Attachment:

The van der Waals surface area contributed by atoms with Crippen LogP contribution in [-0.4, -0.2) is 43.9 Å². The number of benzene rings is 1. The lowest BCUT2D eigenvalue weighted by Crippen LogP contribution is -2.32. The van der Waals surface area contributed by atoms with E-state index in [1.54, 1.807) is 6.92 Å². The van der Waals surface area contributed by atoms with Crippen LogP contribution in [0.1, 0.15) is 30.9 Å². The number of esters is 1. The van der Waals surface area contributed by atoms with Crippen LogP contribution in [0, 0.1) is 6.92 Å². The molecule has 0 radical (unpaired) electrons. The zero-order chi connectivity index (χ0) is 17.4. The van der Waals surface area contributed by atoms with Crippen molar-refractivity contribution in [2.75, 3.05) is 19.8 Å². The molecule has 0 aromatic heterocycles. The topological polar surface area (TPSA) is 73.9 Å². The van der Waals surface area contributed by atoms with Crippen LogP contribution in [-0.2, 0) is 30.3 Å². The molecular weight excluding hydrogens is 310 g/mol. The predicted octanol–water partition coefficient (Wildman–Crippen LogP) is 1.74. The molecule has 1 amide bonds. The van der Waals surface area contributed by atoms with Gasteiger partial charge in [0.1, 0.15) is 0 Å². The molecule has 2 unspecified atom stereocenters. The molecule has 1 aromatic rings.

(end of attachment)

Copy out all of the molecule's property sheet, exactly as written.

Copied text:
The van der Waals surface area contributed by atoms with Crippen LogP contribution in [-0.4, -0.2) is 43.9 Å². The number of benzene rings is 1. The lowest BCUT2D eigenvalue weighted by Crippen LogP contribution is -2.32. The van der Waals surface area contributed by atoms with E-state index in [1.54, 1.807) is 6.92 Å². The van der Waals surface area contributed by atoms with Crippen LogP contribution in [0.1, 0.15) is 30.9 Å². The number of esters is 1. The van der Waals surface area contributed by atoms with Crippen LogP contribution in [0, 0.1) is 6.92 Å². The molecule has 0 radical (unpaired) electrons. The zero-order chi connectivity index (χ0) is 17.4. The van der Waals surface area contributed by atoms with Crippen molar-refractivity contribution in [2.75, 3.05) is 19.8 Å². The molecule has 0 aromatic heterocycles. The topological polar surface area (TPSA) is 73.9 Å². The van der Waals surface area contributed by atoms with Crippen LogP contribution in [-0.2, 0) is 30.3 Å². The molecular weight excluding hydrogens is 310 g/mol. The predicted octanol–water partition coefficient (Wildman–Crippen LogP) is 1.74. The molecule has 1 amide bonds. The van der Waals surface area contributed by atoms with Gasteiger partial charge in [0.1, 0.15) is 0 Å². The molecule has 2 unspecified atom stereocenters. The molecule has 1 aromatic rings.